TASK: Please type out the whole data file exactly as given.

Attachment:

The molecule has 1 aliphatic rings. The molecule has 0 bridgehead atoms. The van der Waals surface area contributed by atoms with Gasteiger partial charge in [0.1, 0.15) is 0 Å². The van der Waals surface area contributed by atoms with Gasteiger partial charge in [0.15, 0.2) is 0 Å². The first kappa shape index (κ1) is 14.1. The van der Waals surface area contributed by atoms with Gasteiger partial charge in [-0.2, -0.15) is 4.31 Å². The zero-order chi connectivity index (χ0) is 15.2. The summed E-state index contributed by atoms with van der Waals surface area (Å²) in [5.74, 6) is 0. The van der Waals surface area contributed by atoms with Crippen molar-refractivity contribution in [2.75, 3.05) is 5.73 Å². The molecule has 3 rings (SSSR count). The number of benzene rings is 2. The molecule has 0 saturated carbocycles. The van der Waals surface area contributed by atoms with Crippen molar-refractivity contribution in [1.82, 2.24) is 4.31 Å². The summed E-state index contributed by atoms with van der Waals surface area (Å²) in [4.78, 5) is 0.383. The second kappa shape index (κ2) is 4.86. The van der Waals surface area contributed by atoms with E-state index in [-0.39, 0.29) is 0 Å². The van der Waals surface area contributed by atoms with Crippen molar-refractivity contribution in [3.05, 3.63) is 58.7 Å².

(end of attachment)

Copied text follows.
The molecule has 1 aliphatic rings. The molecule has 0 bridgehead atoms. The van der Waals surface area contributed by atoms with Gasteiger partial charge in [0.1, 0.15) is 0 Å². The van der Waals surface area contributed by atoms with Gasteiger partial charge in [0.15, 0.2) is 0 Å². The first kappa shape index (κ1) is 14.1. The van der Waals surface area contributed by atoms with Gasteiger partial charge in [-0.2, -0.15) is 4.31 Å². The zero-order chi connectivity index (χ0) is 15.2. The summed E-state index contributed by atoms with van der Waals surface area (Å²) in [5.74, 6) is 0. The van der Waals surface area contributed by atoms with Crippen molar-refractivity contribution in [2.75, 3.05) is 5.73 Å². The molecule has 3 rings (SSSR count). The number of benzene rings is 2. The molecule has 0 saturated carbocycles. The van der Waals surface area contributed by atoms with Crippen molar-refractivity contribution in [1.82, 2.24) is 4.31 Å². The summed E-state index contributed by atoms with van der Waals surface area (Å²) in [4.78, 5) is 0.383. The second kappa shape index (κ2) is 4.86. The van der Waals surface area contributed by atoms with E-state index in [-0.39, 0.29) is 0 Å². The van der Waals surface area contributed by atoms with Crippen molar-refractivity contribution in [3.05, 3.63) is 58.7 Å².